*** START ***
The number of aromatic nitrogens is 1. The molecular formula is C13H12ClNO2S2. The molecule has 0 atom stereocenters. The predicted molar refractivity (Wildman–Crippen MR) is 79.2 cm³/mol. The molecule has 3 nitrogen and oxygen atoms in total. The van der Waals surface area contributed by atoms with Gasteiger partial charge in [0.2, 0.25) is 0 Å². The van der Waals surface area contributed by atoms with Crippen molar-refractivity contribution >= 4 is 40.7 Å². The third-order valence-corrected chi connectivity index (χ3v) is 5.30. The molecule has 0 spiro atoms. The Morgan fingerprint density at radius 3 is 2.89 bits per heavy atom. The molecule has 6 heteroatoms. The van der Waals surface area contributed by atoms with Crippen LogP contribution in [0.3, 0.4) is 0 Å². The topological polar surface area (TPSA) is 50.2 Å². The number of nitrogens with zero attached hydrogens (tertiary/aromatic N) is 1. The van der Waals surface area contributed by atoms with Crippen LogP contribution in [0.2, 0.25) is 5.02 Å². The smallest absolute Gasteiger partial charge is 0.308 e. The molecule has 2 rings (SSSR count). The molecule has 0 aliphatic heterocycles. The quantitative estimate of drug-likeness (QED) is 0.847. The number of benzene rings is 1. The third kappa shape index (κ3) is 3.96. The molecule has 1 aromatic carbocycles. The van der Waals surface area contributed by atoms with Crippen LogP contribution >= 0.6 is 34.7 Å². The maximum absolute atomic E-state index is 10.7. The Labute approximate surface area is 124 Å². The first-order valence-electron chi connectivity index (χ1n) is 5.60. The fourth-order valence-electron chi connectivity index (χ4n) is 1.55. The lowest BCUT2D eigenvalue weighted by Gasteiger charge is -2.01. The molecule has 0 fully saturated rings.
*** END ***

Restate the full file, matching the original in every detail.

The number of aromatic nitrogens is 1. The molecular formula is C13H12ClNO2S2. The molecule has 0 atom stereocenters. The predicted molar refractivity (Wildman–Crippen MR) is 79.2 cm³/mol. The molecule has 3 nitrogen and oxygen atoms in total. The van der Waals surface area contributed by atoms with Gasteiger partial charge in [0.2, 0.25) is 0 Å². The van der Waals surface area contributed by atoms with Crippen molar-refractivity contribution >= 4 is 40.7 Å². The third-order valence-corrected chi connectivity index (χ3v) is 5.30. The molecule has 0 spiro atoms. The Morgan fingerprint density at radius 3 is 2.89 bits per heavy atom. The molecule has 6 heteroatoms. The van der Waals surface area contributed by atoms with Crippen LogP contribution in [0.3, 0.4) is 0 Å². The topological polar surface area (TPSA) is 50.2 Å². The number of nitrogens with zero attached hydrogens (tertiary/aromatic N) is 1. The van der Waals surface area contributed by atoms with Crippen LogP contribution in [0.2, 0.25) is 5.02 Å². The smallest absolute Gasteiger partial charge is 0.308 e. The molecule has 2 rings (SSSR count). The molecule has 0 aliphatic heterocycles. The quantitative estimate of drug-likeness (QED) is 0.847. The number of benzene rings is 1. The third kappa shape index (κ3) is 3.96. The molecule has 1 aromatic carbocycles. The van der Waals surface area contributed by atoms with Crippen LogP contribution >= 0.6 is 34.7 Å². The maximum absolute atomic E-state index is 10.7. The Labute approximate surface area is 124 Å². The first-order valence-electron chi connectivity index (χ1n) is 5.60. The fourth-order valence-electron chi connectivity index (χ4n) is 1.55. The lowest BCUT2D eigenvalue weighted by Gasteiger charge is -2.01. The molecule has 0 fully saturated rings.